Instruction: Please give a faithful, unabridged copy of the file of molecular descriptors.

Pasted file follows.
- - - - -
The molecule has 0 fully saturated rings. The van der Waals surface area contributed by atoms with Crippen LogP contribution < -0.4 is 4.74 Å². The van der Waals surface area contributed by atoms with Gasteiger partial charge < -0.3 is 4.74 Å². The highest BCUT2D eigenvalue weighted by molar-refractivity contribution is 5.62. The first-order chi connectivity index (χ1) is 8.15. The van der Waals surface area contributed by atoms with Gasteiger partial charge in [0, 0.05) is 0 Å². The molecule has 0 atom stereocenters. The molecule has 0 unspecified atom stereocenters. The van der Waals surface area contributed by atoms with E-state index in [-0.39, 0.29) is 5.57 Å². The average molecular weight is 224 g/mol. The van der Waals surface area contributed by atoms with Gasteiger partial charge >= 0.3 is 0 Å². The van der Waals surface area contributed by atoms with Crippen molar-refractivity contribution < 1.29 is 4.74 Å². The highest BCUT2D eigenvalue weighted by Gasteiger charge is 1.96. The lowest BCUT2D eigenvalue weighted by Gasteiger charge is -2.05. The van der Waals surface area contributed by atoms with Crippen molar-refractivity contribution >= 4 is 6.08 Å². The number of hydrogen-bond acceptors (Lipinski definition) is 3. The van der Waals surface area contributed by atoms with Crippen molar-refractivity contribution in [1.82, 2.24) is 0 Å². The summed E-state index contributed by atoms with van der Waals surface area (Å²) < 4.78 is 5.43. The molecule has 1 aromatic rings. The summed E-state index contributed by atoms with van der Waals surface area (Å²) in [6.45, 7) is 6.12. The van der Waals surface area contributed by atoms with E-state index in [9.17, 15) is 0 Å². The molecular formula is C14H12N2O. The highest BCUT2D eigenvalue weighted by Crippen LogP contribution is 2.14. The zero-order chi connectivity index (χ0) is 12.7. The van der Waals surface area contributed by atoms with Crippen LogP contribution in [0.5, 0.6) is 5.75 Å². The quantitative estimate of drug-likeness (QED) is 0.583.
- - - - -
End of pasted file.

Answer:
The molecule has 0 fully saturated rings. The van der Waals surface area contributed by atoms with Crippen LogP contribution < -0.4 is 4.74 Å². The van der Waals surface area contributed by atoms with Gasteiger partial charge < -0.3 is 4.74 Å². The highest BCUT2D eigenvalue weighted by molar-refractivity contribution is 5.62. The first-order chi connectivity index (χ1) is 8.15. The van der Waals surface area contributed by atoms with Gasteiger partial charge in [0, 0.05) is 0 Å². The molecule has 0 atom stereocenters. The molecule has 0 unspecified atom stereocenters. The van der Waals surface area contributed by atoms with E-state index in [-0.39, 0.29) is 5.57 Å². The average molecular weight is 224 g/mol. The van der Waals surface area contributed by atoms with Gasteiger partial charge >= 0.3 is 0 Å². The van der Waals surface area contributed by atoms with Crippen molar-refractivity contribution < 1.29 is 4.74 Å². The highest BCUT2D eigenvalue weighted by Gasteiger charge is 1.96. The lowest BCUT2D eigenvalue weighted by Gasteiger charge is -2.05. The van der Waals surface area contributed by atoms with Crippen molar-refractivity contribution >= 4 is 6.08 Å². The number of hydrogen-bond acceptors (Lipinski definition) is 3. The van der Waals surface area contributed by atoms with Crippen molar-refractivity contribution in [1.82, 2.24) is 0 Å². The summed E-state index contributed by atoms with van der Waals surface area (Å²) < 4.78 is 5.43. The molecule has 1 aromatic rings. The summed E-state index contributed by atoms with van der Waals surface area (Å²) in [6.45, 7) is 6.12. The van der Waals surface area contributed by atoms with E-state index in [9.17, 15) is 0 Å². The molecular formula is C14H12N2O. The highest BCUT2D eigenvalue weighted by Crippen LogP contribution is 2.14. The zero-order chi connectivity index (χ0) is 12.7. The van der Waals surface area contributed by atoms with Crippen LogP contribution in [0.5, 0.6) is 5.75 Å². The quantitative estimate of drug-likeness (QED) is 0.583.